Tri-Cities scientists ‘magically’ extract metals from water


Centuries ago, alchemists tried to turn lead into gold. Although they weren’t successful, the prospect of coaxing precious materials from abundant sources remains extremely attractive.

Today, scientists at the Department of Energy’s Pacific Northwest National Laboratory are working with industry to test an approach that uses magnetic nanoparticles to capture critical materials, such as lithium, from various water sources. .

Lithium is an essential ingredient in many electronics and energy technologies, including the lightweight lithium-ion batteries that power everything from cell phones to electric vehicles.

The global lithium market is expected to reach $8.2 billion by 2028, but very little is produced in the United States.

Not only does PNNL’s patent-pending technology potentially give the United States the ability to produce more of its own lithium and other critical materials, it also provides a much faster and cheaper way to do so.

The PNNL is developing magnetic nanoparticles surrounded by an adsorbent shell that binds to lithium and other metals present in water associated with various industrial processes.

These sources could include water from geothermal power plants, known as geothermal brines, or water extracted from underground during oil or gas production. The particles could also be used in the effluents of desalination plants, or even directly from seawater.

Once the tiny iron-based particles are added to water, lithium is extracted from the water and binds to them.

Then, using a magnet, the nanoparticles can be collected in minutes with the lithium hitching a ride, no longer suspended in the liquid and ready for easy extraction. Once the lithium has been extracted, the recharged nanoparticles can be reused.

This technology offers a promising alternative to conventional extraction methods that pump groundwater into large, expensive evaporation ponds.

These processes can take months or even years and impact groundwater management in arid regions where they are primarily deployed.

While the PNNL process immediately gets to work, today’s processes are much like waiting for water to evaporate from a pitcher of lemonade in hopes of recovering the powdered mixture that settles in the bottom.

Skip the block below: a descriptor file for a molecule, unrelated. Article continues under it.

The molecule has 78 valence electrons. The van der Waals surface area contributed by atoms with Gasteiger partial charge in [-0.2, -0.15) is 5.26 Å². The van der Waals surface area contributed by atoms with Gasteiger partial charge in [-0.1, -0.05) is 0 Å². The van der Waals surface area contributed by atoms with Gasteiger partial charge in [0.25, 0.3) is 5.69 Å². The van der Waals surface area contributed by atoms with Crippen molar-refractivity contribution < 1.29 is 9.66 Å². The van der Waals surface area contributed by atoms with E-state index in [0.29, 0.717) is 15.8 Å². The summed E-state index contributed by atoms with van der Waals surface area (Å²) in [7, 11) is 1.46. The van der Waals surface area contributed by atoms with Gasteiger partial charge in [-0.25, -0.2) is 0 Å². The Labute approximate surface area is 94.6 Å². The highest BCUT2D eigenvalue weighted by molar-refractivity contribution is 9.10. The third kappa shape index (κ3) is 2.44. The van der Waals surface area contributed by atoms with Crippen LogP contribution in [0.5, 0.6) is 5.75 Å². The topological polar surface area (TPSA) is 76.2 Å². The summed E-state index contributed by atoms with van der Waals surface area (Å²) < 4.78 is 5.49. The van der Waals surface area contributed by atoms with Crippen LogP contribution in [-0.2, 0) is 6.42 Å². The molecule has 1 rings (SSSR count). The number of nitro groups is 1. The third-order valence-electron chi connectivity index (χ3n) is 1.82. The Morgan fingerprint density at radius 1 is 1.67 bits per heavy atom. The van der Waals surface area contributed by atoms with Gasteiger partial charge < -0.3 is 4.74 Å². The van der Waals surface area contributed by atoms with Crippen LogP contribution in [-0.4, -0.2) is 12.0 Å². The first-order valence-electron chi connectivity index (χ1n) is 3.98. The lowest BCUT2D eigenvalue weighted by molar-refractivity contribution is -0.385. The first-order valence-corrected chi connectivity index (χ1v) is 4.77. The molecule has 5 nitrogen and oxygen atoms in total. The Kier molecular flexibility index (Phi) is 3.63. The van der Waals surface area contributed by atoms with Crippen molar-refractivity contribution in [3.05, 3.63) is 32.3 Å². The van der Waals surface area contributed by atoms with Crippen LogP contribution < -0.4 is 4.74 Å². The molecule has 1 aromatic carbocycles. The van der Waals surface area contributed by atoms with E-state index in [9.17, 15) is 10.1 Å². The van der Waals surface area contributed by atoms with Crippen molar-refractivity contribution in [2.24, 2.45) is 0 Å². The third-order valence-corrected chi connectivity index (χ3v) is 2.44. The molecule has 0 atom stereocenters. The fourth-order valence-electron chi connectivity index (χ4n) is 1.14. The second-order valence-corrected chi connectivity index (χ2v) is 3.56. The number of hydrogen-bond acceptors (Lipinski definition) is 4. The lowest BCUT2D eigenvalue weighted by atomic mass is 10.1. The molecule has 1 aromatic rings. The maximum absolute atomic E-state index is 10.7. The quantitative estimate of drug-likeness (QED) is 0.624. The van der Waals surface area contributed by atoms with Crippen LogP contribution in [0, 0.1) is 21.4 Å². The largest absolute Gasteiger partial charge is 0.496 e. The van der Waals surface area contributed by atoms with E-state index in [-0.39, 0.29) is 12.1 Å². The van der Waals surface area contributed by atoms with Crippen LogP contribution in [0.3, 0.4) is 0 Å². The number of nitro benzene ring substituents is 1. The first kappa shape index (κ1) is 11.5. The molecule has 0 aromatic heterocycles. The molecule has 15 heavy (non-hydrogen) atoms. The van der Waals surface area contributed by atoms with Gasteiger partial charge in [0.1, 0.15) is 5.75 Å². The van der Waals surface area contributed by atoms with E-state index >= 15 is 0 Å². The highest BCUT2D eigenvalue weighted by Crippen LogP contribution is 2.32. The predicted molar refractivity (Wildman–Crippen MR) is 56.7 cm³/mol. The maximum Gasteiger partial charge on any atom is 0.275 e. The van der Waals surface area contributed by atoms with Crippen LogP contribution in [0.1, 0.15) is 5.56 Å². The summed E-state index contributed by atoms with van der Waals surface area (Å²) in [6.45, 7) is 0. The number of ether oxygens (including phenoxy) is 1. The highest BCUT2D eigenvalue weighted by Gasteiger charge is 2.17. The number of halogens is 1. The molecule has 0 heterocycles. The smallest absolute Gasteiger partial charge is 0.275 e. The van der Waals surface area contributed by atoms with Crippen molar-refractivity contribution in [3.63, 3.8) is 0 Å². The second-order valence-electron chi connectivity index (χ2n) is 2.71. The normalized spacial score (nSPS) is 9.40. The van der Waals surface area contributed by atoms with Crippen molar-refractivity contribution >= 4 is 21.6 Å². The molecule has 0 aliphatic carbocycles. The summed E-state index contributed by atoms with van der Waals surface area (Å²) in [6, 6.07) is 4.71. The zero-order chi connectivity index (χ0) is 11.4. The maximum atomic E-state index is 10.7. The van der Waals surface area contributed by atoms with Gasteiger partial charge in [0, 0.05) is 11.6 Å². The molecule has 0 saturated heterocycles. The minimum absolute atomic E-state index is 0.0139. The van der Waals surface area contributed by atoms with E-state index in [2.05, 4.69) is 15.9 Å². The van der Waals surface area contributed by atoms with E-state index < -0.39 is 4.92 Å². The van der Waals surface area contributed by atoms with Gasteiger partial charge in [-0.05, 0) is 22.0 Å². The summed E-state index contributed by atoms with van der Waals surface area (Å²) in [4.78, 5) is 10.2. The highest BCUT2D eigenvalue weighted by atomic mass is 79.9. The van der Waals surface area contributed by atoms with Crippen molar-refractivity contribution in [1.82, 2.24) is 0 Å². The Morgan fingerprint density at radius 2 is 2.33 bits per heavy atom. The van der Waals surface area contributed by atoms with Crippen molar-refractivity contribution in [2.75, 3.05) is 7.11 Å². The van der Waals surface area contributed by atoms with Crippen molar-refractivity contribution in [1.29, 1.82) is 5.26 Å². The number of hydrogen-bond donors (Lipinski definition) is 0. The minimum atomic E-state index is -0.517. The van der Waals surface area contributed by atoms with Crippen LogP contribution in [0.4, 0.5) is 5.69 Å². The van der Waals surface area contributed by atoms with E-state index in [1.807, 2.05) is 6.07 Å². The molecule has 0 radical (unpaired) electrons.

If this technology were deployed in geothermal power plants, the value of recovered lithium could potentially increase the profitability of this form of renewable energy, which uses water to capture heat deep below the Earth’s surface and then converts it into electricity. .

The PNNL is continuing to develop this technology in partnership with Moselle Technologies, which has licensed it and plans to pilot it on several sites.

This effort and follow-on activities are excellent examples of how national laboratories are collaborating with commercial entities to turn laboratory research into real-world solutions.

For example, PNNL researchers are conducting long-term testing of the magnetic separator system for potential use with oil and gas extraction processes, which could create an additional revenue stream to offset production costs.

In addition to Moselle, they are teaming up with other business partners to evaluate the use of the technology for their lithium resources in Nevada and Canada.

Finally, with an eye on a different set of applications, PNNL researchers are customizing the nanoparticle shell to specifically target other commercially and strategically important elements and minerals used in energy technologies, medical imaging devices , electronics and more.

For example, they are collaborating with Moselle and Geo40 to explore the possibility of extracting cesium and antimony from geothermal brines at a geothermal power plant in New Zealand.

While none of these efforts amount to sorcery, the alchemists of old could be forgiven for mistaking this chemical marvel for magic.

The innovative approach of the PNNL is truly remarkable. It offers the promise of extracting critical minerals quickly and cost effectively. And such innovation could well be worth its weight in gold.

By Steven Ashby, Ph.D., PNNL. Steven Ashby, director of the Pacific Northwest National Laboratory, writes this column monthly.

Article courtesy of the Department of Energy’s Pacific Northwest National Laboratory. Originally published in the Tri-City Herald.



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